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Shuttleworth: Linux developers should "shut the f**k up"

Mark Shuttleworth

By Stuart Turton

Posted on 25 Sep 2009 at 10:54

Mark Shuttleworth believes open-source developers need to "shut the f**k up" if Linux is ever to seriously challenge on the desktop.

Shuttleworth was speaking at the LinuxCon conference on the eternal topic of whether Linux-based operating systems will ever find traction in a market dominated by proprietary software such as Windows.

While many commentators have written off the open-source challenge, Shuttleworth was typically bullish.

"We definitely shouldn't give up the desktop. This is one of the most exciting years for the desktop in living memory," Shuttleworth said, citing the emergence of Moblin and Google's Chrome OS as potential flag bearers.

If we can't make design cool in free software we won't take first prize

However, he went on to argue that if Linux is to broaden its appeal then more focus needs to be placed on the user interface - a significant area of interest for Canonical-sponsored Ubuntu, which has a user experience team dedicated to discovering how people interact with its software.

It was an approach, he argued, that needed to be adopted by more open-source developers. "If the developer is in the room, they have to say nothing. It's the shut the f**k up protocol. You sit and watch someone struggle with the software that you've so lovingly produced."

"If we can't figure out how to bring these two communities together in a powerful way, I don't think we'll achieve the dream," Shuttleworth said. "If we can't make design cool in free software we won't take first prize."

It's a theory Shuttleworth hopes to back up with Karmic Koala, which is set to receive a visual revamp before its launch on 29 October.

It's been a busy week for the Canonical chief executive, who also appeared at IDF to unveil an Ubuntu Remix based on the Moblin core.

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User comments

atrocious headline

an awful headline lets down a good piece about the push for better user interfaces...

pcpro fxxks it up again!

By storm311 on 27 Sep 2009

Better by Design.

It does no good to squawk about why things are not happening.

Encouragement toward joint development of a better interface would seem more appropriate.

Interfaces are necessarily based on functionality and design and from the users point of view; they need to work to get a job done.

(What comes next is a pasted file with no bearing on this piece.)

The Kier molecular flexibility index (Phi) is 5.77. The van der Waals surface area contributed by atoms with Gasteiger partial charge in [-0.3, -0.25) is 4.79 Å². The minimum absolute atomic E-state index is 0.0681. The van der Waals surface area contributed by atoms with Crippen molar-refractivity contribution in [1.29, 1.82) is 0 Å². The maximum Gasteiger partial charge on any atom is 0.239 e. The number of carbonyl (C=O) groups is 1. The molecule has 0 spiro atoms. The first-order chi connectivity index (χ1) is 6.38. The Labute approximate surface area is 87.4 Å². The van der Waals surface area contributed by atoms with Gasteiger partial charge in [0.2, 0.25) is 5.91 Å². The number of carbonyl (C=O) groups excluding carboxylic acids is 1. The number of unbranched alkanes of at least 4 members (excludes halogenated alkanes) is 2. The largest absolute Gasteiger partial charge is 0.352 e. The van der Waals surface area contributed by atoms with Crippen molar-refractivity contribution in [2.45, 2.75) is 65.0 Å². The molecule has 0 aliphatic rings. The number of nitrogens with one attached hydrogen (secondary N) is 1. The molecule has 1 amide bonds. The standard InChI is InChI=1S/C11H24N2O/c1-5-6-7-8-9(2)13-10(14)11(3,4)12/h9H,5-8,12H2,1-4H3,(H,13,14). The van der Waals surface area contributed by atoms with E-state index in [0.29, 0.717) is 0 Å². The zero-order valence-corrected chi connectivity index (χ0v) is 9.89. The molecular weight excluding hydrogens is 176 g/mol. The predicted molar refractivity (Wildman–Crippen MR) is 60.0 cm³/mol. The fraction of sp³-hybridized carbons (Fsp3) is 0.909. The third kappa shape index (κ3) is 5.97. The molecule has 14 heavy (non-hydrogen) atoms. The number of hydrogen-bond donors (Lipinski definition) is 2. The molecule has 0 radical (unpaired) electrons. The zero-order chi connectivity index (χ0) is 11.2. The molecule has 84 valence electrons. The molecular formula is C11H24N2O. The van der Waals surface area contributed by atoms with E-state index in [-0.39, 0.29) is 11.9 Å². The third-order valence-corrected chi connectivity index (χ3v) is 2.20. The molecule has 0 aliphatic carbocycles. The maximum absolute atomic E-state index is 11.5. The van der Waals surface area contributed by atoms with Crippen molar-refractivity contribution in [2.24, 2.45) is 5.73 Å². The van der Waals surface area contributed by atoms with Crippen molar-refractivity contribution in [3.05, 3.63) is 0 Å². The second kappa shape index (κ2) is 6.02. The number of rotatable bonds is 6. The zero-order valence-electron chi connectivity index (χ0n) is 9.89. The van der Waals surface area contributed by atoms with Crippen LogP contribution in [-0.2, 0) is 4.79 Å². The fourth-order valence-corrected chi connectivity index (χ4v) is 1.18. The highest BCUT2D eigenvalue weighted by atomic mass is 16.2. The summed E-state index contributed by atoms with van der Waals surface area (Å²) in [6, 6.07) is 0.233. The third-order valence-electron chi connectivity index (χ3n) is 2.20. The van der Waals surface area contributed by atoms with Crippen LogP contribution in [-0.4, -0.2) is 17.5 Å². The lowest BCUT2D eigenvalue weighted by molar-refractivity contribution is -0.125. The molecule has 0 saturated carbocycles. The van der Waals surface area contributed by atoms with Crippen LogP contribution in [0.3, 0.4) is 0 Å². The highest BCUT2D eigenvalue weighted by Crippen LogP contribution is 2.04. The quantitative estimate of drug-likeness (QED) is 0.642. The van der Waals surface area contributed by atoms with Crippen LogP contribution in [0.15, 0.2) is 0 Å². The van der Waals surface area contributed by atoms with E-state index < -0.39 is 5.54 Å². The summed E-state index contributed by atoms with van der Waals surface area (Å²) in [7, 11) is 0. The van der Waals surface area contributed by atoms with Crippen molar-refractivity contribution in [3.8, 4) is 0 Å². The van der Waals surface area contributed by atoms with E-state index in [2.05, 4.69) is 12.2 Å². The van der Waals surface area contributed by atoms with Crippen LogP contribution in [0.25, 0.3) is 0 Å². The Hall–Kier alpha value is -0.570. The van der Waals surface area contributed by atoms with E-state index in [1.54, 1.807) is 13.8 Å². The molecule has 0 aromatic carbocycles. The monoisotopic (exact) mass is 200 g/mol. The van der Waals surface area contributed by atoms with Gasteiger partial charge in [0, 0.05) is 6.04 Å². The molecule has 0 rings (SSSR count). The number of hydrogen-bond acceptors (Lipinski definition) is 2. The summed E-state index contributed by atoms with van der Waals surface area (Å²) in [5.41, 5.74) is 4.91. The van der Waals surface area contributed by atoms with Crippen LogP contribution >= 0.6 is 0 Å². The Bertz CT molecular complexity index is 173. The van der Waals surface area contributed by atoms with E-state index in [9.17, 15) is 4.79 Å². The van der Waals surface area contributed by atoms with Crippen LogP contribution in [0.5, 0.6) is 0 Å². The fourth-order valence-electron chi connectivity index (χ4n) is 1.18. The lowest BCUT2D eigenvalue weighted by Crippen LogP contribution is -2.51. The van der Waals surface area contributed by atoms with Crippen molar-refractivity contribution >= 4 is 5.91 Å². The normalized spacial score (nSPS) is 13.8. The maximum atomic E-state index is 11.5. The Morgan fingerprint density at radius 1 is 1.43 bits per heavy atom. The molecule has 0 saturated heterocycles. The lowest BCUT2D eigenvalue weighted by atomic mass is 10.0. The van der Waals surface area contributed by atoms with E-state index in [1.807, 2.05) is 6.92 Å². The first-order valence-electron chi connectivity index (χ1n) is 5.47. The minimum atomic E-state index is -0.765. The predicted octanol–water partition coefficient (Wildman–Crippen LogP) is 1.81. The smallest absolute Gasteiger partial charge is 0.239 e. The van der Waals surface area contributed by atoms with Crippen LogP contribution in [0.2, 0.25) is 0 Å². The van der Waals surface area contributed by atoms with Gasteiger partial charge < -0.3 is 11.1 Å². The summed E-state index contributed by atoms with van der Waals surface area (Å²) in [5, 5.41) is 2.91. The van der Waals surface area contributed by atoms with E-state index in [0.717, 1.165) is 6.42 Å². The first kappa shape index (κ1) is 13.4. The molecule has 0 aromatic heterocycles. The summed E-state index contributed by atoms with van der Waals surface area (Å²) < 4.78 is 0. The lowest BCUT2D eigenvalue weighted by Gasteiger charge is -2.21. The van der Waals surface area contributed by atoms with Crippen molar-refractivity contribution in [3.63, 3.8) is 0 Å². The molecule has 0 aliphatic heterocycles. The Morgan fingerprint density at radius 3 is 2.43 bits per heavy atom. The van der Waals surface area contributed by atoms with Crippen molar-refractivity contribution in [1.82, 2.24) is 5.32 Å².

Very early Cars had a stick-like device to steer them. It was superseded by the steering wheel.

This was a successful multi-joint venture... design function and usability.

True Engineering principles can be applied along with Linux.

By lenmontieth on 28 Sep 2009

Linux or Ubuntu?

Whenever Shuttleworth says "Linux" you can be sure he means "Ubuntu". It would seem that his aim is to become the Bill Gates/Steve Jobs of the open-source world. But wait a minute, isn't the soon-to-be-released Ubuntu 1 proprietary? Yes, just like his former product "Thawte" which he sold for a small fortune to VeriSign. Others may be taken in by Shuttleworth but I've always believed that he is only using the open-source community as a stepping stone to his second fortune.

By 6tricky9 on 2 Oct 2009

Whose workforce?

I don't disapprove of people making money from software, even if it has been developed for free. I prefer using Vista to using a free Linux (some will gasp!). But open-source software has always worked on the assumption that a dissatisfied user was aware of the problems involved, and would make their views known to the developer.
This is why free software developers can't 'shut up'; they develop stuff in precisely that way!
If Shuttleworth wants professional developers, he can always pay for them, not bully them and expect them to work for nothing.

By johnleyden on 5 Oct 2009

A misunderstanding of free software

@johnleyden: "I don't disapprove of people making money from software, even if it has been developed for free."

Neither do I. I was trying to highlight what I felt was a dishonest position being adopted by Mark Shuttleworth.

"But open-source software has always worked on the assumption that a dissatisfied user was aware of the problems involved, and would make their views known to the developer." You seem to completely miss the point of free software. Because it is *free* you can do what you like with it -- you do not need to contact the developer! If you can't do it yourself then pay for somebody else to do it -- it's free and open source and it's your call. On the other hand, you try and persuade the owner of proprietary code to carry out bug fixes as and when you want them, and good luck to you if you can accomplish that.

By 6tricky9 on 7 Oct 2009

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